Though the reasons you state for why the diversification has occured may have been correct at one point, I think they are essentially no longer true.

    Regarding patch acceptance: Google, Proven Scaling, Percona and others patches are being processed, accepted and applied to the server trees. See http://dev.mysql.com/doc/refman/6.0/en/replication-semisync.html as an example. There is renewed focus on incorporating these community patches quickly. If you follow the forge change history, ( http://forge.mysql.com/w/index.php?title=Special:Recentchanges&limit=500&days=30 ) you’ll see that a lot of work has gone into improving the documentation of our development process and into making this information available to the public. I feel that the MySQL Contributor License agreement which granted exclusive rights to license the contributed code was a big stumbling block to open community development, but this was remedied by switching to the Sun Contributor Agreement which grants a co-equal shared license over the code.

    The revision control roadblock has been alleviated by switching from Bitkeeper to public repositories in Bazaar & Launchpad.

    And “management and decision makers didn’t listen to the community” is very subjective. You can never make everyone happy all of the time. It seems we can never make any improvement to mysql server without hearing “Well jeez, why didn’t you do that 10yrs ago like did?”. It really is not constructive.

    Also, The 5.1 Maria branch should not be mentioned in the “Official Products” part of this blog because it is not a “real” release. It is a feature preview several more of which you will find on http://forge.mysql.com/wiki/Category:Software_Preview Albeit more publicized because Monty worked on it. These should be considered as development branches we want users to have access to binaries of for testing. It was moved to the main tree as of 6.0.6. As far as I know all the current Maria development of it is done there. 5.1-maria documentation and binaries should be removed from the dev. site in my opinion as they only add to the confusion.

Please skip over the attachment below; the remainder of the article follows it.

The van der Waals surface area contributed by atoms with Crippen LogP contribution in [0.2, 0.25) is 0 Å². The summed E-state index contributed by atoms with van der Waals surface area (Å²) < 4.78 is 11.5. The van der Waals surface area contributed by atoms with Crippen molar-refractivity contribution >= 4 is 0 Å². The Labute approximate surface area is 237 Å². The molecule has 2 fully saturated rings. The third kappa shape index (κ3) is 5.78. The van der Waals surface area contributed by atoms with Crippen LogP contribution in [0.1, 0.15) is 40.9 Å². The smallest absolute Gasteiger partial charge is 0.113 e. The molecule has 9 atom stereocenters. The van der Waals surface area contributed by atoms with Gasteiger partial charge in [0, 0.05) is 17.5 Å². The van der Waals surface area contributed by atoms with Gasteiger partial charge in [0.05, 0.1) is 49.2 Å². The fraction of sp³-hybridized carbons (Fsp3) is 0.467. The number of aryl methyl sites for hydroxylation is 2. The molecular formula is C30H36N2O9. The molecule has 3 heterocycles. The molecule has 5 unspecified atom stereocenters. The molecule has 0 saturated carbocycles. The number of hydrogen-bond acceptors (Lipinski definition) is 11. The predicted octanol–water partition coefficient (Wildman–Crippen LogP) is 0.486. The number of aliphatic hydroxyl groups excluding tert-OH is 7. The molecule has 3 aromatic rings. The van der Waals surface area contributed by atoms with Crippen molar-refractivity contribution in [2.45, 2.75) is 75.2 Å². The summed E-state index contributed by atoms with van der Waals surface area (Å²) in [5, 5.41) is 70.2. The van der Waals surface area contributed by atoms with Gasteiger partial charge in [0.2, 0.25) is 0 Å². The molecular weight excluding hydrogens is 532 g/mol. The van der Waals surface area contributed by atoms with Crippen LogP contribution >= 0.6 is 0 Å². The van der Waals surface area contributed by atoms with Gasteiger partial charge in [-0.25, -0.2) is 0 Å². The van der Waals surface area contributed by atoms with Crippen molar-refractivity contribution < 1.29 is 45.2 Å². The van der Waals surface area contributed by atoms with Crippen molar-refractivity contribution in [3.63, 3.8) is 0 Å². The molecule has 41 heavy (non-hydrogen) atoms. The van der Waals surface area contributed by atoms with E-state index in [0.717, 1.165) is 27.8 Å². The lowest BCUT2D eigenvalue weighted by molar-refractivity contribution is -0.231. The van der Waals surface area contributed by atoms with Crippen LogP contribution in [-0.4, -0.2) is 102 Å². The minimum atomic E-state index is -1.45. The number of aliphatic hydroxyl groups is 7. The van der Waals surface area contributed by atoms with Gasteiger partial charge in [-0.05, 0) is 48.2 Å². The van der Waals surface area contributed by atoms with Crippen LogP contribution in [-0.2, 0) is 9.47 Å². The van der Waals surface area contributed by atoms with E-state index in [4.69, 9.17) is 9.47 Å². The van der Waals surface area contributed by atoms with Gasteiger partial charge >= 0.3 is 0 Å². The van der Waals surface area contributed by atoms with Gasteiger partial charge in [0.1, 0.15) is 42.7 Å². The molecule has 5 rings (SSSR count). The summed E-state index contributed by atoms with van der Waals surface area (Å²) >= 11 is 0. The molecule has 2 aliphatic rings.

2. says

    @ Matthew Montgomery… it’s great that some external patches find their way into 6.0, but the whole point of the patches and other builds is that there is a need NOW, not a few years down the line when 6.0 is “ready”.

    Yes, I know that 5.1 is production. But, it would be quite easy, development wise, to build on 5.1 and have those things be available now. Over time, with bug reports, certain components would even be considered stable themselves and be added to the main 5.1 line.

    The whole “development” and “GA” thing does not jive with either an open source development model with rapid feedback improving quality (hardly anyone uses 6.0 now, so what would one expect?) or with the current needs in the real world. It’s disconnected, for the benefit of conventional clarity in marketing and sales. The GA stuff is simply a distraction from what really matters.

    6.0 could actually be that “enhanced 5.1″ and be in wider use, enabling it to become better quality quicker. But it’s not, and so it won’t be.